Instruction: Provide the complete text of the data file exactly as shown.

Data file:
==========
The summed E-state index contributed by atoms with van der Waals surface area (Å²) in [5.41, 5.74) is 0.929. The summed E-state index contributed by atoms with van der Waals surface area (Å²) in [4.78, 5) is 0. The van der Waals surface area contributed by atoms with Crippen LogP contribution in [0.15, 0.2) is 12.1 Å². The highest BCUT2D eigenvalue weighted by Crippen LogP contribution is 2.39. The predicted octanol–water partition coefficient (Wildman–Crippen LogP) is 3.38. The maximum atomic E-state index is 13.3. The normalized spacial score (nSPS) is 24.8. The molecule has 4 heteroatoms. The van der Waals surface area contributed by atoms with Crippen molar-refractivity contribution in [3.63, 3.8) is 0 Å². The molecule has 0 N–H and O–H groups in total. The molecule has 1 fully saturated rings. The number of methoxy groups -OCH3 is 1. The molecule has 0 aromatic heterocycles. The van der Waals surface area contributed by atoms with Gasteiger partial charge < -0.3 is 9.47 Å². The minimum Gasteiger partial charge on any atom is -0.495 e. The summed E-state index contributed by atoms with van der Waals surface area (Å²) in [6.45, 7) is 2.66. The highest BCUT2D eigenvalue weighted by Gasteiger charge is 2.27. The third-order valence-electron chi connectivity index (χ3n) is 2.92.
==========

The summed E-state index contributed by atoms with van der Waals surface area (Å²) in [5.41, 5.74) is 0.929. The summed E-state index contributed by atoms with van der Waals surface area (Å²) in [4.78, 5) is 0. The van der Waals surface area contributed by atoms with Crippen LogP contribution in [0.15, 0.2) is 12.1 Å². The highest BCUT2D eigenvalue weighted by Crippen LogP contribution is 2.39. The predicted octanol–water partition coefficient (Wildman–Crippen LogP) is 3.38. The maximum atomic E-state index is 13.3. The normalized spacial score (nSPS) is 24.8. The molecule has 4 heteroatoms. The van der Waals surface area contributed by atoms with Crippen molar-refractivity contribution in [3.63, 3.8) is 0 Å². The molecule has 0 N–H and O–H groups in total. The molecule has 1 fully saturated rings. The number of methoxy groups -OCH3 is 1. The molecule has 0 aromatic heterocycles. The van der Waals surface area contributed by atoms with Gasteiger partial charge < -0.3 is 9.47 Å². The minimum Gasteiger partial charge on any atom is -0.495 e. The summed E-state index contributed by atoms with van der Waals surface area (Å²) in [6.45, 7) is 2.66. The highest BCUT2D eigenvalue weighted by Gasteiger charge is 2.27. The third-order valence-electron chi connectivity index (χ3n) is 2.92.